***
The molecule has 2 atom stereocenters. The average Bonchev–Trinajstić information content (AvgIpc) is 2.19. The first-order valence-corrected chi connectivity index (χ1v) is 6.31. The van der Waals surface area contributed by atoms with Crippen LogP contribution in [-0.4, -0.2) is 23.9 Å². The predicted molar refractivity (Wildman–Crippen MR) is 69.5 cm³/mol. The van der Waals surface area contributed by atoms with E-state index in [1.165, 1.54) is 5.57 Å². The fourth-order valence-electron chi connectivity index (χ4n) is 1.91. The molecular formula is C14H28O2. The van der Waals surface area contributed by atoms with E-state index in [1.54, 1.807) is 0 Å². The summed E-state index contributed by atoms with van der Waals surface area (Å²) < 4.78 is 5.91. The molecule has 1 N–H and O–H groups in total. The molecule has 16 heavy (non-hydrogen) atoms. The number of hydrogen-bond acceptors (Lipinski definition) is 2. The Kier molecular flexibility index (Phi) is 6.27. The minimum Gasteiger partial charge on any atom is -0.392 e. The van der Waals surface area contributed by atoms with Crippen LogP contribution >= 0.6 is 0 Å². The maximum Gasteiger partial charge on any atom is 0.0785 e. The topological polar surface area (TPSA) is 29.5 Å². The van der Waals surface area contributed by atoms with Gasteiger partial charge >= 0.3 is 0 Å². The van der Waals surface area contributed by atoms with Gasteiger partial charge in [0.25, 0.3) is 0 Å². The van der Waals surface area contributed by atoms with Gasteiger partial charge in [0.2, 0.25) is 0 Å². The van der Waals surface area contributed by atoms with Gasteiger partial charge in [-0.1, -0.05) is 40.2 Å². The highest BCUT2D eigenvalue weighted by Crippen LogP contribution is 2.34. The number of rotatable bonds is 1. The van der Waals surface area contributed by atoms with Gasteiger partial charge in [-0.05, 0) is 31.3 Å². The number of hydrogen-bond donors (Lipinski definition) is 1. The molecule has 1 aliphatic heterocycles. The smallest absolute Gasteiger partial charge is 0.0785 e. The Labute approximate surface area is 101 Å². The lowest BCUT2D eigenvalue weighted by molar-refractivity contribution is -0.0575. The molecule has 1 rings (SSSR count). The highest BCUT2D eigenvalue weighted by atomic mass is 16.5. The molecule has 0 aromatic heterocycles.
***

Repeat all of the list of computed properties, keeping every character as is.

The molecule has 2 atom stereocenters. The average Bonchev–Trinajstić information content (AvgIpc) is 2.19. The first-order valence-corrected chi connectivity index (χ1v) is 6.31. The van der Waals surface area contributed by atoms with Crippen LogP contribution in [-0.4, -0.2) is 23.9 Å². The predicted molar refractivity (Wildman–Crippen MR) is 69.5 cm³/mol. The van der Waals surface area contributed by atoms with E-state index in [1.165, 1.54) is 5.57 Å². The fourth-order valence-electron chi connectivity index (χ4n) is 1.91. The molecular formula is C14H28O2. The van der Waals surface area contributed by atoms with E-state index in [1.54, 1.807) is 0 Å². The summed E-state index contributed by atoms with van der Waals surface area (Å²) < 4.78 is 5.91. The molecule has 1 N–H and O–H groups in total. The molecule has 16 heavy (non-hydrogen) atoms. The number of hydrogen-bond acceptors (Lipinski definition) is 2. The Kier molecular flexibility index (Phi) is 6.27. The minimum Gasteiger partial charge on any atom is -0.392 e. The van der Waals surface area contributed by atoms with Crippen LogP contribution >= 0.6 is 0 Å². The maximum Gasteiger partial charge on any atom is 0.0785 e. The topological polar surface area (TPSA) is 29.5 Å². The van der Waals surface area contributed by atoms with Gasteiger partial charge >= 0.3 is 0 Å². The van der Waals surface area contributed by atoms with Gasteiger partial charge in [0.25, 0.3) is 0 Å². The van der Waals surface area contributed by atoms with Gasteiger partial charge in [0.2, 0.25) is 0 Å². The van der Waals surface area contributed by atoms with Gasteiger partial charge in [-0.1, -0.05) is 40.2 Å². The highest BCUT2D eigenvalue weighted by Crippen LogP contribution is 2.34. The number of rotatable bonds is 1. The van der Waals surface area contributed by atoms with Gasteiger partial charge in [-0.05, 0) is 31.3 Å². The number of hydrogen-bond donors (Lipinski definition) is 1. The molecule has 1 aliphatic heterocycles. The smallest absolute Gasteiger partial charge is 0.0785 e. The Labute approximate surface area is 101 Å². The lowest BCUT2D eigenvalue weighted by molar-refractivity contribution is -0.0575. The molecule has 1 rings (SSSR count). The highest BCUT2D eigenvalue weighted by atomic mass is 16.5. The molecule has 0 aromatic heterocycles.